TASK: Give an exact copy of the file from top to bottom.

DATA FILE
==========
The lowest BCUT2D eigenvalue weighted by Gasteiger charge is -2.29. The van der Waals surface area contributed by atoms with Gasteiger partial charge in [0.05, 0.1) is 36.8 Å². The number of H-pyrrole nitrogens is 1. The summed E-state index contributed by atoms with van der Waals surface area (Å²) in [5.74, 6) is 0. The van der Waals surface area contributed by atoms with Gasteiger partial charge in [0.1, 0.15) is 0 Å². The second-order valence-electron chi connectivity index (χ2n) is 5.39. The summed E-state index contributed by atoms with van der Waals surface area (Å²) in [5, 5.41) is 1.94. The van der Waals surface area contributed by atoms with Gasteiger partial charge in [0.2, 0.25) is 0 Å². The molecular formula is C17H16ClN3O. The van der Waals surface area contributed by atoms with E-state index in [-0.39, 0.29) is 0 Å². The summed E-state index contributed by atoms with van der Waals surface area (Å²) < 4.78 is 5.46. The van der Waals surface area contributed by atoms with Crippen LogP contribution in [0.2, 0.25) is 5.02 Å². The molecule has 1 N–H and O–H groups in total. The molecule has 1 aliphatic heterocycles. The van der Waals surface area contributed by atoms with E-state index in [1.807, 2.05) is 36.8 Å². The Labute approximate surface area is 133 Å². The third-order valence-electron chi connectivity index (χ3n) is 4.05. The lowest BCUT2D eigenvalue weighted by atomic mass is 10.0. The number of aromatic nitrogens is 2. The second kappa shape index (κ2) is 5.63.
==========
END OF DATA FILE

The lowest BCUT2D eigenvalue weighted by Gasteiger charge is -2.29. The van der Waals surface area contributed by atoms with Gasteiger partial charge in [0.05, 0.1) is 36.8 Å². The number of H-pyrrole nitrogens is 1. The summed E-state index contributed by atoms with van der Waals surface area (Å²) in [5.74, 6) is 0. The van der Waals surface area contributed by atoms with Gasteiger partial charge in [0.1, 0.15) is 0 Å². The second-order valence-electron chi connectivity index (χ2n) is 5.39. The summed E-state index contributed by atoms with van der Waals surface area (Å²) in [5, 5.41) is 1.94. The van der Waals surface area contributed by atoms with Gasteiger partial charge in [0.2, 0.25) is 0 Å². The molecular formula is C17H16ClN3O. The van der Waals surface area contributed by atoms with E-state index in [-0.39, 0.29) is 0 Å². The summed E-state index contributed by atoms with van der Waals surface area (Å²) < 4.78 is 5.46. The van der Waals surface area contributed by atoms with Crippen LogP contribution in [0.2, 0.25) is 5.02 Å². The molecule has 1 N–H and O–H groups in total. The molecule has 1 aliphatic heterocycles. The van der Waals surface area contributed by atoms with E-state index in [1.807, 2.05) is 36.8 Å². The Labute approximate surface area is 133 Å². The third-order valence-electron chi connectivity index (χ3n) is 4.05. The lowest BCUT2D eigenvalue weighted by atomic mass is 10.0. The number of aromatic nitrogens is 2. The second kappa shape index (κ2) is 5.63.